This is part of what the government, in virtually every major speech, calls “the radical implementation of the second phase of the National Democratic Revolution”. It has its roots in the 1956 Freedom Charter, which, among others things, calls for “the national wealth of our country to be restored to the people” and for “the mineral wealth beneath the soil, the banks and monopoly industries” to be “transferred to the ownership of the people as a whole”. It states that “all the land shall be re-divided among those who work it”.

According to the ANC’s Strategy and Tactics documents, “a critical element of the programme for national emancipation is the elimination of apartheid property relations”, which will require “the deracialisation of ownership and control of wealth, including land”.

The 2011 Green Paper on Land Reform calls for “agrarian transformation”, which is “a fundamental change in the relations (systems and patterns of ownership and control) of land, livestock, cropping and community”. In July this year, Deputy President Ramaphosa said “the economic transformation we are undertaking is aimed at fundamentally changing the structure of our economy and patterns of ownership”.


What could the long-term consequences be?

There has never been a successful economy or a free society that has not recognised property rights. The assault on property rights would have a catastrophic impact on the economy and on all South Africans, particularly the poor. It would accelerate foreign and local disinvestment and South Africa would be downgraded to junk-bond status. This would cause further disinvestment and a further weakening of the rand. It would make it very difficult for the government to raise the loans it needs to bridge the budget deficit, and to fund infrastructure development. The assault on property rights would also seriously threaten the Constitution and race relations.


What action does the FW de Klerk Foundation propose?

All South Africans who believe in the Constitution, free-market principles and property rights should support a strategy to oppose anti-property legislation. The legislation should be opposed at every step of the parliamentary process by opposition parties, NGOs and by companies that feel their interests are threatened. Affected parties should refer to the legislation of the Constitutional Court. Citizens should be informed about the contents and intentions of the legislation and the threat that it poses to their own property rights. They should support the property rights of black South Africans and use all their constitutional freedom to defend their interests.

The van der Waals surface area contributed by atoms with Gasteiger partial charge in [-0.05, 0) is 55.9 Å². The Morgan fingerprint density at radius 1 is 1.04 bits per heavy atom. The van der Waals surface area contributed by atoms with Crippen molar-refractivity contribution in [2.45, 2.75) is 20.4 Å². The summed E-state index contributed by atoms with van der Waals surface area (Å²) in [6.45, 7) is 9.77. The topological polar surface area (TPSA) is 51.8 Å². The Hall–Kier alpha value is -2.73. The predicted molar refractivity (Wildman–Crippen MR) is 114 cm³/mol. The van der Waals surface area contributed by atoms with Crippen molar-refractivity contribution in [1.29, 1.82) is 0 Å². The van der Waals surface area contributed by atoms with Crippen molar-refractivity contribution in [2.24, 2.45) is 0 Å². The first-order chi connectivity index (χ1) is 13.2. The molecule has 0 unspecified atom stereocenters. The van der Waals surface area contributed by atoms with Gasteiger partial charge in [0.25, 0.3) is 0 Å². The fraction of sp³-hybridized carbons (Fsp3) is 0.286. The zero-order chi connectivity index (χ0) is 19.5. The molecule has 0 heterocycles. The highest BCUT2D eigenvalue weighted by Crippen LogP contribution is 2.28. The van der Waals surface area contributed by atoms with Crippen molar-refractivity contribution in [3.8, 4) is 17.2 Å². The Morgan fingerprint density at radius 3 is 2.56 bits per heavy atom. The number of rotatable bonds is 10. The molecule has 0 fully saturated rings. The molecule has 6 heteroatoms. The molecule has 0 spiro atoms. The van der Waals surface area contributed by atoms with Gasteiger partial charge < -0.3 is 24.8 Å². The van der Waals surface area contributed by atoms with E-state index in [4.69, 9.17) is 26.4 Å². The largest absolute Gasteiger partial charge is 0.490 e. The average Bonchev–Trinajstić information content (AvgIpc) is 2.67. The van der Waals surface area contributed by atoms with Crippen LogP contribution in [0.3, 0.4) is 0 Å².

What can property professionals and the public do to prevent this scenario?

Property professionals should inform themselves about the nature of the legislative threat to property rights and the ideological context in which it is taking place. They should support and join civil society initiatives to oppose these threats – including organisations such as the FW de Klerk Foundation, the Institute of Race Relations, the Free Market Foundation and the Helen Suzman Foundation. They could work for the extension of property rights to South Africa’s eight-million black home owners by helping them to register title deeds. And they should support fair and workable proposals for land reform, such as those proposed by AgriSA.



Understand the legislation that could have a significant impact on property owners.



…will prohibit foreigners from owning agricultural land, but will allow them leasehold rights for a minimum period of 30 years. The bill will place a cap on the size of farms: small farms would be capped at 1,500ha; medium-sized farms at 2,500ha and large farms at 5,000ha. Land holding above these limits could be expropriated for redistribution.



…introduces the concept of custodianship into the ownership of agricultural land. The Department of Agriculture, Forestry and Fisheries would become the custodian of all agricultural land. If landowners are deprived of their property in circumstances where the state acts as custodian of the property on behalf of claimants, expropriation will not be deemed to have taken place, so there will be no compensation. This bill also places severe restrictions on the manner in which landowners can make use of agricultural land.



…extends the window for restitution claims until 30 June 2019. The claims create more uncertainty for targeted farmers and make it difficult for them to raise working capital. By April 2015, 55,893 new claims had already been submitted.